Tuesday, March 30, 2010

A picnic at the shack

The Wife and I are on assignment in Wisconsin this week, where all things revolve around cheese, cheese curds, traditional American macrobrew, the Packers . . . and Leopold's land ethic. 
Having never visited the shack and needing to catch up with our good friend Alanna, who happens to work for the Aldo Leopold Foundation, we worked our way over to Baraboo for a quick sit-down.
It's quite the place, and there's a ton of history.  Where else can you have a picnic where Leopold wrote A Sand County Almanac?  Where else can you sit in Leopold's chair, fer crying out loud?
Although, he made it look better:

Wednesday, March 24, 2010

Above the Arctic Circle

Work had me in Anaktuvuk Pass last night to attend an Alaska DNR public hearing on some proposed coal prospecting permits.  Anaktuvuk Pass is a Nunamiut village of about 300 people that lies on the northern foothills of the Brooks Range, just north of the Arctic Circle within Gates of the Arctic National Park.  While there's regular air taxi service and a few non-native people living in Anaktuvuk Pass, a significant portion of the population speaks Eskimo as their primary language.  A few individuals know no English.

Historically, Nunamiut people were somewhat nomadic, relying on the large caribou herds, abundant dolly varden and whitefish populations, and plentiful berries to sustain them throughout the years.  While people in Anaktuvuk Pass no longer are nomadic, subsistence hunting and fishing, berry picking, and many of the traditional values remain.  Of course, the DNR's proposed coal prospecting permits would be the first step in developing a coal mine right on top of important caribou habitat, something the locals want nothing to do with.

On to the pictures . . .

The flight up from Fairbanks was pretty awesome.  Here's the Alaska Pipeline:
And the Yukon River:
The Brooks Range:
A herd of caribou bedded down in the snow (click to make larger):
And the bustling metropolis of Anaktuvuk Pass:
It was around 5-10 degrees below zero when we landed.  We were met at the airport by Chief Cooper, local fire chief and tour guide extraordinaire.  As one of the few non-native individuals in town, Cooper insists on using the moniker "Chief" and seems to take a special interest in out-of-towners.  My boss, Vicki, is on the left; Chief Cooper is in the middle; and Emily, who works on coal issues for one of our partner organizations, is on the right.
A newly-built experimental arctic home (notice the wind and solar power generation and sod roof) which, when combined with the dump, formed two the biggest highlights on the Chief Cooper tour:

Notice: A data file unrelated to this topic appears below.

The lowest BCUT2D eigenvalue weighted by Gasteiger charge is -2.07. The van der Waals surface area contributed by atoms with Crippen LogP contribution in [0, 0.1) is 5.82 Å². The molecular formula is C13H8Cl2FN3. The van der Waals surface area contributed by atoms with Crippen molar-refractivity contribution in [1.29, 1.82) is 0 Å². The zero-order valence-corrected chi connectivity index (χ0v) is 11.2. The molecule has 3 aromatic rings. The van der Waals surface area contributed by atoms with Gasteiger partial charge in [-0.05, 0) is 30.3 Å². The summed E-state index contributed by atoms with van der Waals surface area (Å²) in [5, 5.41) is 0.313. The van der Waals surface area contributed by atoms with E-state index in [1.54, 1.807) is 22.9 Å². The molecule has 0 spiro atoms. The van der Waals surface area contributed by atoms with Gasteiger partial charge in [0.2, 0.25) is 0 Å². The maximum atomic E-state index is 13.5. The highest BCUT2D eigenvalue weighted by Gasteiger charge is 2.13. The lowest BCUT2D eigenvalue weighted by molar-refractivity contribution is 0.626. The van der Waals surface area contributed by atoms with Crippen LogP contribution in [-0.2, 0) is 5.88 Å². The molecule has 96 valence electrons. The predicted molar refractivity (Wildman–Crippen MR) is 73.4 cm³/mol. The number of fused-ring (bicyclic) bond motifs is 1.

Here's a more typical Anaktuvuk Pass home (notice the inspirational dumpster on the right):
Since we were so far north and the skies were so clear, we decided to venture out late and look for the northern lights.  However, temperatures around -25 F and cutting wind made sure we didn't stay out long.  If the northern lights came out, we didn't see them.
And finally, in case you were wondering, here's what $225 per night gets you in Anaktuvuk Pass:

Sunday, March 21, 2010

The aftermath

The Wife got her arm all patched up on Friday so I figured a follow-up was in order.  She fractured her left radius and ulna near her wrist joint.  The radius broke clear through and splintered a bit.  Her ulna has a few smaller cracks and separated from her wrist joint.  Here's the pre-surgery CT scan of her arm and wrist showing the fracture:
And here's the post-surgery x-rays:
Side view:
And the post-surgery recuperation:
We also were greeted by a couple moose when we got home from the pre-operation appointment, you know, which is nice:

Monday, March 15, 2010

At least it wasn't her casting arm

Well, there's no shortage of adventure and excitement around here.  One day The Wife is making powder turns in the Chugach; two later she's laid out on an icy curb with a broken arm.  As Ash said upon finding out that her sister had broken her arm, "You can get down a 2,000 foot mountain but you can't go for a run around the block?" 

For those brave enough, here's a picture of the damage.

Sunday, March 14, 2010

Sometimes the back-up plan ain't so bad.